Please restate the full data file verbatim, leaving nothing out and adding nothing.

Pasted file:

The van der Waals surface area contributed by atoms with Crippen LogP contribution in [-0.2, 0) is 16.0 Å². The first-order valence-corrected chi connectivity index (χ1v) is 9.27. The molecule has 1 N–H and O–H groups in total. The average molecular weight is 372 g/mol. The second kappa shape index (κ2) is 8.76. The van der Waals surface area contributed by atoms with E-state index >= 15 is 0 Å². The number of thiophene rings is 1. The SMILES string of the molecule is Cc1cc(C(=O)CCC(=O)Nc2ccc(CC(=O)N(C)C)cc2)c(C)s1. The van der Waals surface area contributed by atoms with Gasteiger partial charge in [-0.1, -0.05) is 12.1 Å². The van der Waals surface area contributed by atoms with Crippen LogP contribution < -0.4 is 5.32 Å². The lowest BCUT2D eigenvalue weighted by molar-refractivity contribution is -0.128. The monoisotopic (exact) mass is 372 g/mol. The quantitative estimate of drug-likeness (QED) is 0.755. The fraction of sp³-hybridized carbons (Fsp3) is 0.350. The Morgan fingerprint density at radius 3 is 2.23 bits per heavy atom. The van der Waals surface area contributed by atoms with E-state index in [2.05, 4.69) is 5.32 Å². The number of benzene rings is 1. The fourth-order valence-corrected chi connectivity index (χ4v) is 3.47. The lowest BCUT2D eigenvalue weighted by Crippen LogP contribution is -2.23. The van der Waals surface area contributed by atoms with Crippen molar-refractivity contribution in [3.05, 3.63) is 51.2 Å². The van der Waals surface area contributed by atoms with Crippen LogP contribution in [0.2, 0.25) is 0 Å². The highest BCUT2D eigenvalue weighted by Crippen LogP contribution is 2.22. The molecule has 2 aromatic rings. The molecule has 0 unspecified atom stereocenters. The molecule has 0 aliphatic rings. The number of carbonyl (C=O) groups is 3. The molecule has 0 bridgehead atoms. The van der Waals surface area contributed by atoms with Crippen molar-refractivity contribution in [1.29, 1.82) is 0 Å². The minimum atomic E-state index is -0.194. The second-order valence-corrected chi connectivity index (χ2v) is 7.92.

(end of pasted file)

The van der Waals surface area contributed by atoms with Crippen LogP contribution in [-0.2, 0) is 16.0 Å². The first-order valence-corrected chi connectivity index (χ1v) is 9.27. The molecule has 1 N–H and O–H groups in total. The average molecular weight is 372 g/mol. The second kappa shape index (κ2) is 8.76. The van der Waals surface area contributed by atoms with E-state index >= 15 is 0 Å². The number of thiophene rings is 1. The SMILES string of the molecule is Cc1cc(C(=O)CCC(=O)Nc2ccc(CC(=O)N(C)C)cc2)c(C)s1. The van der Waals surface area contributed by atoms with Gasteiger partial charge in [-0.1, -0.05) is 12.1 Å². The van der Waals surface area contributed by atoms with Crippen LogP contribution < -0.4 is 5.32 Å². The lowest BCUT2D eigenvalue weighted by molar-refractivity contribution is -0.128. The monoisotopic (exact) mass is 372 g/mol. The quantitative estimate of drug-likeness (QED) is 0.755. The fraction of sp³-hybridized carbons (Fsp3) is 0.350. The Morgan fingerprint density at radius 3 is 2.23 bits per heavy atom. The van der Waals surface area contributed by atoms with E-state index in [2.05, 4.69) is 5.32 Å². The number of benzene rings is 1. The fourth-order valence-corrected chi connectivity index (χ4v) is 3.47. The lowest BCUT2D eigenvalue weighted by Crippen LogP contribution is -2.23. The van der Waals surface area contributed by atoms with Crippen molar-refractivity contribution in [3.05, 3.63) is 51.2 Å². The van der Waals surface area contributed by atoms with Crippen LogP contribution in [0.2, 0.25) is 0 Å². The highest BCUT2D eigenvalue weighted by Crippen LogP contribution is 2.22. The molecule has 2 aromatic rings. The molecule has 0 unspecified atom stereocenters. The molecule has 0 aliphatic rings. The number of carbonyl (C=O) groups is 3. The molecule has 0 bridgehead atoms. The van der Waals surface area contributed by atoms with Crippen molar-refractivity contribution in [1.29, 1.82) is 0 Å². The minimum atomic E-state index is -0.194. The second-order valence-corrected chi connectivity index (χ2v) is 7.92.